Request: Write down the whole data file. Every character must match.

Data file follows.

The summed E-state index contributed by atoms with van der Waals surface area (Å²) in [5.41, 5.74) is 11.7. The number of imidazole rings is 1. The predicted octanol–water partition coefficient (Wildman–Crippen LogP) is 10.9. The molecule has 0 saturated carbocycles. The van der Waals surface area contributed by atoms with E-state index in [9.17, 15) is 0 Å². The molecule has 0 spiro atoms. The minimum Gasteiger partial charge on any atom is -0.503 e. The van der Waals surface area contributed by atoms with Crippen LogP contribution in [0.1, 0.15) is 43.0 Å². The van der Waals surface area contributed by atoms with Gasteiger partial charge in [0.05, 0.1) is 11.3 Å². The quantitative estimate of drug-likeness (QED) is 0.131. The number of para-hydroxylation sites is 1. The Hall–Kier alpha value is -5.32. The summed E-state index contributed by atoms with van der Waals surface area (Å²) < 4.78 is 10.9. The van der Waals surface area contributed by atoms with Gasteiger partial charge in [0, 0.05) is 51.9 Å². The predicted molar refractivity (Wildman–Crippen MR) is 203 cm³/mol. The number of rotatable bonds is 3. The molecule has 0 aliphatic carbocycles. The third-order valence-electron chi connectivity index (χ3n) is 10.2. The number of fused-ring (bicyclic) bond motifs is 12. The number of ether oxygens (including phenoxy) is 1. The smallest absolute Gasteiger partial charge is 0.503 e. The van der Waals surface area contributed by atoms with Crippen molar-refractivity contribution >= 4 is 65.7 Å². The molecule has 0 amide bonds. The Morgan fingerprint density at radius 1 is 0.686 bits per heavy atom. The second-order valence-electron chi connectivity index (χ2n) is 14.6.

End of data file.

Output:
The summed E-state index contributed by atoms with van der Waals surface area (Å²) in [5.41, 5.74) is 11.7. The number of imidazole rings is 1. The predicted octanol–water partition coefficient (Wildman–Crippen LogP) is 10.9. The molecule has 0 saturated carbocycles. The van der Waals surface area contributed by atoms with E-state index in [9.17, 15) is 0 Å². The molecule has 0 spiro atoms. The minimum Gasteiger partial charge on any atom is -0.503 e. The van der Waals surface area contributed by atoms with Crippen LogP contribution in [0.1, 0.15) is 43.0 Å². The van der Waals surface area contributed by atoms with Gasteiger partial charge in [0.05, 0.1) is 11.3 Å². The quantitative estimate of drug-likeness (QED) is 0.131. The number of para-hydroxylation sites is 1. The Hall–Kier alpha value is -5.32. The summed E-state index contributed by atoms with van der Waals surface area (Å²) < 4.78 is 10.9. The van der Waals surface area contributed by atoms with Gasteiger partial charge in [0, 0.05) is 51.9 Å². The predicted molar refractivity (Wildman–Crippen MR) is 203 cm³/mol. The number of rotatable bonds is 3. The molecule has 0 aliphatic carbocycles. The third-order valence-electron chi connectivity index (χ3n) is 10.2. The number of fused-ring (bicyclic) bond motifs is 12. The number of ether oxygens (including phenoxy) is 1. The smallest absolute Gasteiger partial charge is 0.503 e. The van der Waals surface area contributed by atoms with Crippen molar-refractivity contribution >= 4 is 65.7 Å². The molecule has 0 amide bonds. The Morgan fingerprint density at radius 1 is 0.686 bits per heavy atom. The second-order valence-electron chi connectivity index (χ2n) is 14.6.